July 14, 2014
Talking about Monsanto’s latest attempt to obstruct justice, halt transparency, and prevent people from stopping their seed and herbicide businesses from spreading is starting to seem redundant, but the company just keeps acting in increasingly objectionable ways. Now, the company is refusing to release to the public lab tests conducted in St. Louis, Missouri, which gave them authority to use glyphosate in China.
Just months ago, Chinese food safety volunteers tendered a request to China’s Ministry of Agriculture to release the study that justified issuing the safety certificate for the import into China of Monsanto’s glyphosate-based herbicide RoundUp. Glyphosate was given a safety certificate in 1988 after studies submitted by Monsanto were conducted at Younger Laboratories in St. Louis Missouri.
The test was meant to be an acute exposure toxicity test in which rats were given RoundUp by mouth for several days, and rabbits were exposed to RoundUp by skin. The company claims that the herbicide had no effect on the eyes or the skin, and that no allergies ensued. However, they are refusing to release the lab report to China’s food safety volunteers, stating that it is an ‘industry secret.’
The study results have never been disclosed anywhere in the world, and Monsanto refuses to disclose the results now. If there truly were no adverse effects from rabbits and rats being exposed to glyphosate, then why not absolve themselves from public scrutiny, and post them for all to see? I think we know the answer to that question. If animals simply feeding on glyphosate-resistant GMO corn, soy, and other crops developed tumors, then what would have happened to rats who ate the stuff straight from droppers?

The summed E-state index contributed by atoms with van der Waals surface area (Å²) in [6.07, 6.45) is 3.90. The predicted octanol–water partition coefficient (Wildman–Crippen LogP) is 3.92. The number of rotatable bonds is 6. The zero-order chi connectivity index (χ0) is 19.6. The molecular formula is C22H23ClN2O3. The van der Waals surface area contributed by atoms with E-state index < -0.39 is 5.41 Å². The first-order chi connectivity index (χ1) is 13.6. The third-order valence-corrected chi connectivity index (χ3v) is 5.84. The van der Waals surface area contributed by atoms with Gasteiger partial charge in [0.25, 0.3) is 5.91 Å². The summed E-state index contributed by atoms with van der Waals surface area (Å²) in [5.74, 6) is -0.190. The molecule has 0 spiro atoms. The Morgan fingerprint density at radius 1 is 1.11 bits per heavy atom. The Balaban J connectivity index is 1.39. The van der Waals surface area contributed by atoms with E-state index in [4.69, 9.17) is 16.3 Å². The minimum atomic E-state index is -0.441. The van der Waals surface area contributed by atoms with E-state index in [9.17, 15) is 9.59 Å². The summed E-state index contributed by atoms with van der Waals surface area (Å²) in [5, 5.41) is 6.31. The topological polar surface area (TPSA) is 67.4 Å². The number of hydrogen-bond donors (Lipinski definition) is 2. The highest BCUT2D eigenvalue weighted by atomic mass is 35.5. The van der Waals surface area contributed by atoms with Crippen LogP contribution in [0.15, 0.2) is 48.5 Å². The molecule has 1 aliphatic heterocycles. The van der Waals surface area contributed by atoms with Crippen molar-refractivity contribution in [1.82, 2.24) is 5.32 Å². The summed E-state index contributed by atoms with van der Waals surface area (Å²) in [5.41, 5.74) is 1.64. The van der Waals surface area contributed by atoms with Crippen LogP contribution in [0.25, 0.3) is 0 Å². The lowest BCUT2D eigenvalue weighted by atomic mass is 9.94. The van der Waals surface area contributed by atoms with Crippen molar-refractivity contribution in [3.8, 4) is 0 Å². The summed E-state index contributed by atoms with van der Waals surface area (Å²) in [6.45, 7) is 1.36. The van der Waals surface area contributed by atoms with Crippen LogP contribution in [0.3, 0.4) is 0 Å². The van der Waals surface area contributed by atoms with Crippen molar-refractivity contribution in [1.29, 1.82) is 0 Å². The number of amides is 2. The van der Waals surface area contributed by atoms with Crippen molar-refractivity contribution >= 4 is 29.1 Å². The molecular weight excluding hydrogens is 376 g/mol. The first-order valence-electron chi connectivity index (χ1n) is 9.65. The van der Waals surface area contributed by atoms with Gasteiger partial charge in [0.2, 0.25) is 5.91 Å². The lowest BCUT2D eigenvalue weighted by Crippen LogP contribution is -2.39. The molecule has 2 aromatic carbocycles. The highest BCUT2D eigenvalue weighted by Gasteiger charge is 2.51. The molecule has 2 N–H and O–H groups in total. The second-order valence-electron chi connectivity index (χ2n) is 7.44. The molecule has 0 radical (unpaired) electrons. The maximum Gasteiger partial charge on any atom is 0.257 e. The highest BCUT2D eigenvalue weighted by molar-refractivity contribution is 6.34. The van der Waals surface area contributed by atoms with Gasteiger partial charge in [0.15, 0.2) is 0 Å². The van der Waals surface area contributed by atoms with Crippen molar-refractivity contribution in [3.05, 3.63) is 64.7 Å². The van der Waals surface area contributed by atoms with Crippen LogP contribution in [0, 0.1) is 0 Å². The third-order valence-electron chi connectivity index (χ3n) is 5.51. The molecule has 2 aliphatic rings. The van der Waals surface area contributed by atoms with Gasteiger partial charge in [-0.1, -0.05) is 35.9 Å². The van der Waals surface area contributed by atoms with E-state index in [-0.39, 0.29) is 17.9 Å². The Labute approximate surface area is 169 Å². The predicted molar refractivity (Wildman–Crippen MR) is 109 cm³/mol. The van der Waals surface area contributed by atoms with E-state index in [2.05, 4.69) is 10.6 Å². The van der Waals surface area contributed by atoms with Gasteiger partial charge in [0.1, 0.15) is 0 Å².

Furthermore, why would China give Monsanto permission to export RoundUp into their country based on toxicity tests that only lasted a few days?
Meanwhile, additional toxicity tests conducted on glyphosate – the main ingredient in RoundUp – have been conducted in Europe, and by the Brussels-based advisor to NGOs on toxicity and risk assessment issues, Tony Tweedale has asked the European Food Safety Authority (EFSA) to disclose two more of these studies to the general public. One was a test by German regulatory agencies in which they measured an ‘Acceptable Daily Intake’ (ADI) of the chemical, and another measured chronic toxicity based on exposure.
Germany had recommended revising the ADI upwards from 0.3 mg to 0.5 mg per kg of body weight per day, but we still aren’t certain there is any safe level of glyphosate exposure, since the toxin bioaccumulates in the body and also interacts with other pesticides and herbicides to cause severe health problems. Even the EPA admits this can be a problem.
As DDT, for example, moves through the food chain, we are exposed to ever-increasing levels of the poison, and this goes for other pesticides, fungicides, and herbicides used in agriculture too. These substances aren’t just in the GMO plants we eat, but also in secondary consumers like livestock, fish, and birds.
Despite Tweedale’s requests, the European Food Safety Authority has also refused to release their toxicity studies on Monsanto’s RoundUp, stating that they contain commercially confidential information.
Pesticide Action Network (PAN) Europe previously asked the German regulatory agencies to release the full range of long-term toxicity studies on glyphosate. They refused, again for reasons of commercial confidentiality.
It seems our government agencies around the world will do nothing but continue to protect the world’s most hated corporation, while hiding the true toxicity levels of their best selling product from the people.
This post originally appeared at Natural Society
This article was posted: Monday, July 14, 2014 at 5:34 am